Reflections from the Diversity of Early Christianity course, part 1: Invested sources

Citation with stable link: Philip A. Harland, 'Reflections from the Diversity of Early Christianity course, part 1: Invested sources,' Ethnic Relations and Migration in the Ancient World, last modified September 12, 2020,

Without providing a lot of context, I thought I’d share here on the blog some of my reflections and comments to students in my Diversity of Early Christianity course (fourth year) as I go along.  This may perhaps resuscitate the blog in some limited way (do people even read blogs anymore?).  I may even reflect on the process of teaching remotely by zoom once in a while.

Here is the first installment that I posted in our course forum:

One of the things that stood out to me from our discussion and from student observations this past week is that the ancient sources we look at are written from very specific perspectives of particular people in particular places, people who are highly invested in the claims they make. For this reason, we as historians need to be careful not to identify with particular positions that we are studying. Instead we want to understand the various positions rather than taking sides and we need to pay attention to those being excluded in the rhetoric of ancient authors. And so a person like Eusebius (in the fourth century) or Hegesippus (in the second century) will freely characterize other followers of Jesus as “demonic” or as inspired by Satan while firmly asserting that they hold the true position, namely that they are the orthodox (people holding correct belief and, implied, practice) and others are the “heretics” (wrong-choosers). This itself is the process of formulating orthodoxy (us) and defining heresy (people who claim to be “us” or insiders but who are really “them” or outsiders). This process is the process whereby diversity is made to appear as unity by exclusion. There is a sense in which this (the “us” and “them” dynamics of self-identification) is really a more widely witnessed sociological phenomenon. I think it was Simon (our Simon, not the “heretic”) that compared some the identity dynamics with politics in the US.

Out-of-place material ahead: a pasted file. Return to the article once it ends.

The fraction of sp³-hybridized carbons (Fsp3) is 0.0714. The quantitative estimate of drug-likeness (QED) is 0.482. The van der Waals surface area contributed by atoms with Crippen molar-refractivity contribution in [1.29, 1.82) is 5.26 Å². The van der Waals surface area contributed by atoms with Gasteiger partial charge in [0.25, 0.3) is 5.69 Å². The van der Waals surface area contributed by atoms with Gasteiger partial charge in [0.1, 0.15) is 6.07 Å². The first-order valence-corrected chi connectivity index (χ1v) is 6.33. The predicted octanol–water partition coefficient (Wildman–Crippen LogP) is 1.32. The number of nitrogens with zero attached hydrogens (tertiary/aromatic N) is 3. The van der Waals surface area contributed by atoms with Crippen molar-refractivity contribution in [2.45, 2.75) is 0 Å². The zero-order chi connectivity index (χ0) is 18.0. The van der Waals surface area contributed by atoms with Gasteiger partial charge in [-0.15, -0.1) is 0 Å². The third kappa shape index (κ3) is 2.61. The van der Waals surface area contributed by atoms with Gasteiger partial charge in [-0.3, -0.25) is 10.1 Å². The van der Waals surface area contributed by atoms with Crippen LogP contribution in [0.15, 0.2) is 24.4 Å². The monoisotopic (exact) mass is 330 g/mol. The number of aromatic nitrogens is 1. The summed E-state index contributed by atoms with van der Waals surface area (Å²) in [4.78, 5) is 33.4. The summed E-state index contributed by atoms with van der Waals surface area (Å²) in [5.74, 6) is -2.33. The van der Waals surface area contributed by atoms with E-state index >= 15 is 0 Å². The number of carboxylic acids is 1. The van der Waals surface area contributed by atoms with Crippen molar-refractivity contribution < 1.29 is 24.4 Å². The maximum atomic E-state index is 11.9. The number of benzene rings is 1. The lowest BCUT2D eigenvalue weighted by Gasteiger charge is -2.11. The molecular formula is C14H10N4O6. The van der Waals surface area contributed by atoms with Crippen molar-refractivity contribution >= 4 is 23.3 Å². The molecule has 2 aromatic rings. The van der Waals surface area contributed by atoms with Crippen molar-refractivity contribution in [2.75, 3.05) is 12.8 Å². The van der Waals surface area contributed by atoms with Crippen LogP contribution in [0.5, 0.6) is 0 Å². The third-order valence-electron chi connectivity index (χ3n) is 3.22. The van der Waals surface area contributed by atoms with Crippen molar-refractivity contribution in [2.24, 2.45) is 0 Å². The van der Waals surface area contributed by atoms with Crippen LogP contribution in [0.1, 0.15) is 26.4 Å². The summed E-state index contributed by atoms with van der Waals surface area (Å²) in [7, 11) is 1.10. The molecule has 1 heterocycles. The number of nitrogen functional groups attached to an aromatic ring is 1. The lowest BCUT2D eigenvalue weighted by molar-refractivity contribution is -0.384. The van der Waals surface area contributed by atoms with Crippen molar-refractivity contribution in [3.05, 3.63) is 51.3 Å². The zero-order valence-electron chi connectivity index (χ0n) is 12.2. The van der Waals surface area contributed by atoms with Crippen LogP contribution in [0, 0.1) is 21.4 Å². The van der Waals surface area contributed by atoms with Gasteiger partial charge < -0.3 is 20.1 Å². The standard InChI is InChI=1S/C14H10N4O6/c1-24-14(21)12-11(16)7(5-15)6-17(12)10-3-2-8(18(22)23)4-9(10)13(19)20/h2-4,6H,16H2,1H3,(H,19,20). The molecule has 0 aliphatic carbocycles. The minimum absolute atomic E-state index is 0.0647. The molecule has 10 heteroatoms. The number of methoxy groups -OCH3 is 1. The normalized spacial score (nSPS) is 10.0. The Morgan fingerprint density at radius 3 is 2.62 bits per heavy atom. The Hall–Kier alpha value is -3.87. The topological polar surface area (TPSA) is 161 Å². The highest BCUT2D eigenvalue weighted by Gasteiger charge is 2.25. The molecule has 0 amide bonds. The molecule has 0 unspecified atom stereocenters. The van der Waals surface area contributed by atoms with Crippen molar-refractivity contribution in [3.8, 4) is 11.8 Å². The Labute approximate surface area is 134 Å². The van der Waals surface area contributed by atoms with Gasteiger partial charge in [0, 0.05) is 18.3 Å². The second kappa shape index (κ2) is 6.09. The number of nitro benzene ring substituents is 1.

Overall, I hope you all got the three different historiographical ways of looking at Christian origins, with the first claiming that orthodoxy or a movement united around “truth” was there first and that heresies (or diversity) came later (Acts, Eusebius); the second that there was a Peter (Jew) vs. Paul (Hellenistic Jew) battle from the outset (F.C. Baur); and the third that there was diversity from the get go and the process of formulating “orthodoxy” was a gradual process of exclusion (Walter Bauer, with an e).

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